Sunday, 25 March 2018

boardgaming in photos: Cyclades, Blue Moon City

3 Feb 2018. When playing Roll for the Galaxy I arrange my tiles (technologies and planets) in two rows of six, so that I can easily see how many I have. Once the 12th tile is placed, game end is triggered. I do the same thing when playing Race for the Galaxy.

11 Mar 2018. Friday is a solo game. I brought it out for a few quick games, only to find that I was lousy at this. It had been a while, but I was still surprised how poorly I did. I only played at the basic difficulty, and I couldn't even get to the finale to fight the two pirates (top right corner). I didn't even reach the 3rd and last stage of the adventures, the stage before the finale. I think I was too generous with spending my life points to thin my deck (removing poor cards - this is a deck-building game). Also I might have been too ambitious with taking on tough encounters. They did give me more powerful action cards if I beat them, but I probably bit off more than I could chew. Sorry Robinson, you are so dead.

16 Mar 2018. I did a 3-player game of Cyclades with Allen and Daniel. Allen and I had played this before, but it was the first time for Daniel, Allen's colleague who was relatively new to boardgames. It had been a while though, so Allen and I needed a rules refresher. I was green, Allen red and Daniel yellow. In the early game Daniel dumped a large sum to summon the kraken (in the background of this photo). It sank one of Allen's fleets, and temporarily cut off Allen's island at the top right from expansion. Later we realised Daniel had misunderstood the rule and had thought that summoning the kraken meant it would belong to him forever, that he could use it every turn to wreak havoc. Summoning monsters only works for one round.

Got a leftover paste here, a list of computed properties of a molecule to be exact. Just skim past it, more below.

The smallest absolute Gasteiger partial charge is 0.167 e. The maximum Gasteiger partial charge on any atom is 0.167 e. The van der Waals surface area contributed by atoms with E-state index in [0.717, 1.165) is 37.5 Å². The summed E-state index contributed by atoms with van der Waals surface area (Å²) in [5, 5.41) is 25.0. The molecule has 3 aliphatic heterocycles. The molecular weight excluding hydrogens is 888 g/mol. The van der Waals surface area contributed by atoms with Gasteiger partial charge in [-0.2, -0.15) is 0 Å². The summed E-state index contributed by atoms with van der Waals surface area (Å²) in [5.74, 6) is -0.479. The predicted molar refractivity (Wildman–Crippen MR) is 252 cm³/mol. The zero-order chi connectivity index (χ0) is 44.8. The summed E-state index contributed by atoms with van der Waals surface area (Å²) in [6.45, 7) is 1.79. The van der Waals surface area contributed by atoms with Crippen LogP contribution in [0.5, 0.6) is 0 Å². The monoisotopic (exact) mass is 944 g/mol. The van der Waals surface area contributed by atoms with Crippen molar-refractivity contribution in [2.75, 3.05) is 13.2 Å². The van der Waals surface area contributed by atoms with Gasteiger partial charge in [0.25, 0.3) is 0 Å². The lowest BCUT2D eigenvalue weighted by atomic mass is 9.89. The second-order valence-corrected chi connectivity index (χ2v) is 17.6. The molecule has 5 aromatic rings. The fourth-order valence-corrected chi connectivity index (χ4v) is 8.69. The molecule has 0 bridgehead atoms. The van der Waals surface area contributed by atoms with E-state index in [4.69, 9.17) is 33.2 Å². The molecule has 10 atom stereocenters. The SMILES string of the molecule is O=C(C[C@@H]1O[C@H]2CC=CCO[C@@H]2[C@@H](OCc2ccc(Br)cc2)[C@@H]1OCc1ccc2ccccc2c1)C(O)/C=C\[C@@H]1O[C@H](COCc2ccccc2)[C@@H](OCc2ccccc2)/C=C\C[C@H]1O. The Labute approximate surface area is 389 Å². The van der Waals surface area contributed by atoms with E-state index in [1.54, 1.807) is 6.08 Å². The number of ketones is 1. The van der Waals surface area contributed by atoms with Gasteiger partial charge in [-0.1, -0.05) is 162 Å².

I played aggressively from the start, raising armies, building fleets and invading islands. I secured money-producing locations and had a strong income, but I also kept spending money on armies and fleets, leaving none for constructing buildings or recruiting philosophers or priests. That meant I was not actually working towards the victory condition of controlling two metropolises. There were two ways to build a metropolis - build (buy) four different buildings then convert them to a metropolis, or recruit (buy) four philosophers then convert them to a metropolis. Well, there is a third way - conquest.

On the left, I (green) had positioned my fleets for an invasion of Allen's (red) island. This island was initially Daniel's (yellow). Allen captured it in the early game. That was why there was an idle yellow fleet next to it. It was Daniel's fleet from the starting setup.

Little did I know that Allen had an epic move up his sleeve. He summoned Polyphemus, who pushed all fleets away from his island and prevented invasions. In an earlier sea battle which he had lost to me, he retreated his battered fleet such that it would block my fleets. When Polyphemus pushed, fleets which could not be pushed away were sunk instead. I lost multiple fleets because of Polyphemus and Allen's strategically placed fleet. That was painful. Polyphemus protected Allen's island, but later on he also created problems for Allen. Now we weren't 100% sure about the Polyphemus rules. The rulebook was brief, we were too lazy to Google, so we just discussed and decided then and there how to play. We did not allow any fleet to be built or to sail past or next to the island with Polyphemus. That created a dead zone surrounding the island, and also prevented fleets from other islands from passing by. That greatly hindered Allen's expansion. In hindsight, we probably played this wrong. I suspect the correct way to play is fleets can still be created and sail about freely, just that they can't transport armies to the island. No invasions, no reinforcements. The way we played was too restrictive.